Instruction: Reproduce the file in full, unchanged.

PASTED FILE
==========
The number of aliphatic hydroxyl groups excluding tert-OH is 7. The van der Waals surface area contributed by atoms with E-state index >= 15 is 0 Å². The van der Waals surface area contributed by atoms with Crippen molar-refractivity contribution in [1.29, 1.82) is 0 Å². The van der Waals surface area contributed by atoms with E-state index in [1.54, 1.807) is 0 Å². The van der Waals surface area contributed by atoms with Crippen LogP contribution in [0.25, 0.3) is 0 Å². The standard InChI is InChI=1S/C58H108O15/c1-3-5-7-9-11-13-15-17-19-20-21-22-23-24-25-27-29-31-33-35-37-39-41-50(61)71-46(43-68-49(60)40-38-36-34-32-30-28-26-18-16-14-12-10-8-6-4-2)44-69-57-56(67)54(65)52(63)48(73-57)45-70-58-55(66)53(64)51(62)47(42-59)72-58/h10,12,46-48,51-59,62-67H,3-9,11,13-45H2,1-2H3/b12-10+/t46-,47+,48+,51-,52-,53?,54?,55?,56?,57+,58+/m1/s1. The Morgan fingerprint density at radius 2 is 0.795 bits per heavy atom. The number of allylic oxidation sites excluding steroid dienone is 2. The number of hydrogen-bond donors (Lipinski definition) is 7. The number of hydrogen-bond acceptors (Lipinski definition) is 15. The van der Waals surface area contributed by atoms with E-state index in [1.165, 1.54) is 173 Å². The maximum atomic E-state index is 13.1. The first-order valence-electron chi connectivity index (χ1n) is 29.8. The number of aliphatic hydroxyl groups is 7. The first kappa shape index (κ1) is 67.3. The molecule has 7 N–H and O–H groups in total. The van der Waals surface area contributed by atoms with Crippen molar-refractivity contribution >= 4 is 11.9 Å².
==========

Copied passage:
The number of aliphatic hydroxyl groups excluding tert-OH is 7. The van der Waals surface area contributed by atoms with E-state index >= 15 is 0 Å². The van der Waals surface area contributed by atoms with Crippen molar-refractivity contribution in [1.29, 1.82) is 0 Å². The van der Waals surface area contributed by atoms with E-state index in [1.54, 1.807) is 0 Å². The van der Waals surface area contributed by atoms with Crippen LogP contribution in [0.25, 0.3) is 0 Å². The standard InChI is InChI=1S/C58H108O15/c1-3-5-7-9-11-13-15-17-19-20-21-22-23-24-25-27-29-31-33-35-37-39-41-50(61)71-46(43-68-49(60)40-38-36-34-32-30-28-26-18-16-14-12-10-8-6-4-2)44-69-57-56(67)54(65)52(63)48(73-57)45-70-58-55(66)53(64)51(62)47(42-59)72-58/h10,12,46-48,51-59,62-67H,3-9,11,13-45H2,1-2H3/b12-10+/t46-,47+,48+,51-,52-,53?,54?,55?,56?,57+,58+/m1/s1. The Morgan fingerprint density at radius 2 is 0.795 bits per heavy atom. The number of allylic oxidation sites excluding steroid dienone is 2. The number of hydrogen-bond donors (Lipinski definition) is 7. The number of hydrogen-bond acceptors (Lipinski definition) is 15. The van der Waals surface area contributed by atoms with E-state index in [1.165, 1.54) is 173 Å². The maximum atomic E-state index is 13.1. The first-order valence-electron chi connectivity index (χ1n) is 29.8. The number of aliphatic hydroxyl groups is 7. The first kappa shape index (κ1) is 67.3. The molecule has 7 N–H and O–H groups in total. The van der Waals surface area contributed by atoms with Crippen molar-refractivity contribution >= 4 is 11.9 Å².